6 MIN. DE LECTURA
(Recasts; adds more analysts' comments, background)
By Tenzin Pema
BANGALORE, Sept 15 (Reuters) - Analysts on Monday said the failure of Lehman Brothers Holdings Inc LEH.N will cause a major reduction in credit market liquidity and raise concerns over substantial counterparty risk exposure that Lehman had, while forcing other brokers to mark down the value of their assets.
"We expect the financial markets to be under unprecedented strain over the next several days as players respond to outsized industry deleveraging," Oppenheimer & Co's Meredith Whitney said.
The immediate impact of Lehman liquidation will be a dramatic credit spread widening and ultimately negative valuation marks for the remaining players, Whitney wrote in a note issued late Sunday.
In a separate research note, veteran banking analyst Richard Bove on Monday said he expects the credit default swap (CDS) market to be in turmoil.
Credit default swaps are used to hedge against the risk of a borrower defaulting on their debt, or to speculate on a company's credit quality.
"The biggest issue today will be following the money trail. Who has the most indirect lending to Lehman? Who has the greatest counterparty risk?," Ladenburg Thalmann & Co's Bove added.
Panmure Gordon & Co's Sandy Chen echoed Bove's sentiment.
Chen said the market's focus will now shift from estimates of write-downs, capital needs and merger and acquisition scenarios, to concerns about counterparty exposures and default risks.
Analysts say that there exists substantial counterparty risk to derivatives transactions with Lehman, and that these contracts are private with no firm having yet disclosed their exposure to any single counterparty.
Panmure's Chen expects counterparty default charges to "sweep" through the global financial sector over the next few weeks.
"Unfortunately given their nature... we will only find out after those defaults have occurred," Chen said.
As of May 31, Lehman had $729 billion of notional derivatives contracts and had estimated the fair value of these derivatives contracts at $16.6 billion, Chen said.
Lehman had also disclosed $25.6 billion in assessed fair value of over-the-counter interest rate, currency and CDS exposures, he wrote in a note to clients.
The real stress will come from CDS markets, Chen added.
Given that the CDS market as a whole had notional contracts roughly four times greater than the underlying debts issued, it is not far-fetched to estimate that there are at least $350 billion in CDS written on Lehman debts, Chen said.
"With estimates that Lehman debt will trade at 60 cents on the dollar; this would mean that $140 billion in CDS payouts could be trying to settle over the next days and weeks," Chen said.
"This, we expect, will trigger further counterparty defaults," he added.
Analyst David Trone at Fox-Pitt Kelton estimated that 2 percent of each firm's derivatives receivable has Lehman as counterparty.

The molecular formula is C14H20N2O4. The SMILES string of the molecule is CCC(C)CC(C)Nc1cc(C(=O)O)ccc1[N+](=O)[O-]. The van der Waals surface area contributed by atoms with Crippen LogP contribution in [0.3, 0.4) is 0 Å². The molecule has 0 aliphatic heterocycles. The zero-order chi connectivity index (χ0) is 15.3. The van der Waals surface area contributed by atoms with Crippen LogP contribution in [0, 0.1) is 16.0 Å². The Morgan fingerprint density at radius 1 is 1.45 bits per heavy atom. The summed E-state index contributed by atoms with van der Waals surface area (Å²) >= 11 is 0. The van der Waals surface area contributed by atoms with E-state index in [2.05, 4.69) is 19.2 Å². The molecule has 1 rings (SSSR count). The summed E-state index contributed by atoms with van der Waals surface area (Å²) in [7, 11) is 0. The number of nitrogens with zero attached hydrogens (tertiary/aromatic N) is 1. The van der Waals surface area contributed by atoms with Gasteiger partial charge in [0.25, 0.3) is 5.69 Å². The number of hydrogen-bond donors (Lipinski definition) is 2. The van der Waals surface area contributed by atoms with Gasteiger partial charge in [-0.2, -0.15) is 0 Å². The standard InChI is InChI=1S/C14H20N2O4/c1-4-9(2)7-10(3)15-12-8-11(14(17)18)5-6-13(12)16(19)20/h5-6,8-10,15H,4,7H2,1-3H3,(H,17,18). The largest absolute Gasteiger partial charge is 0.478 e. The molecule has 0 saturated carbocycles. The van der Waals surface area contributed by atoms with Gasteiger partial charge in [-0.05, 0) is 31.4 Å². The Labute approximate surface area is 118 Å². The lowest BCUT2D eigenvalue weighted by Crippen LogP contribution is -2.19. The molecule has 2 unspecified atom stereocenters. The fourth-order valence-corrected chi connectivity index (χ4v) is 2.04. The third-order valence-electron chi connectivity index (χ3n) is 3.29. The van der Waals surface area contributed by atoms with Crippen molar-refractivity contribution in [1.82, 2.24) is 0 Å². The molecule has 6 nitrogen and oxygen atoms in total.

"Thus, we derive exposure-to-equity of approximately 5.4 percent for Goldman Sachs Group Inc (GS.N) and Morgan Stanley (MS.N). Universal banks JPMorgan Chase & Co (JPM.N) and Citigroup Inc (C.N) have exposures of about 2 percent," Trone wrote in a note to clients.
"In reality, some institution(s) may have significantly outsized exposure to Lehman," Trone added.
Lehman on Monday filed for bankruptcy protection, after trying to finance too many risky assets with too little capital, making it the largest and highest-profile casualty of the global credit crisis.
The Chapter 11 filing did not include its broker-dealer operations and other units, such as asset management firm Neuberger Berman. Those businesses will continue to operate, although Lehman is expected to liquidate them.
"Upon cyclical normalization, we believe surviving competitors will benefit from the demise of both Lehman and Bear Stearns, whose revenue will be reaped by other market participants," Trone said.
Goldman Sachs stands to be the biggest beneficiary, with an estimated cross-cycle revenue lift of 5.5 percent, while Morgan Stanley should see a benefit of about 4 percent, Trone said.
Universal banks should see boosts of about 1 percent, while middle-market or boutique firms should see lifts of between 3 percent to 4 percent, he added.
Analysts expect the collapse of Lehman, once the fourth-largest investment bank in the United States, to have wide-reaching implications, with holders of Lehman securities and its creditors and lenders likely to suffer losses.
Longer term, the liquidation of Lehman's $600 billion balance sheet and still large residential-and commercial mortgage-backed securities positions will pressure the credit markets and further delay the recovery of credit market liquidity, Sanford C. Bernstein's Brad Hintz said.
Lehman's failure is expected to impact European banks as well.
Analysts at Cazenove expect U.K. banks, particularly Barclays Plc (BARC.L), Royal Bank of Scotland Group (RBS.L) and HBOS Plc HBOS.L, to take additional valuation write-downs, but did not specify the size of the writedowns expected.
Cazenove analysts also said there "...remain questions over at least two other major US financial institutions," but did not name the two.
Lehman is one of the biggest investment banks to collapse since 1990, when Drexel Burnham Lambert filed for bankruptcy protection amid a collapse in the junk bond market. (Editing by Jarshad Kakkrakandy)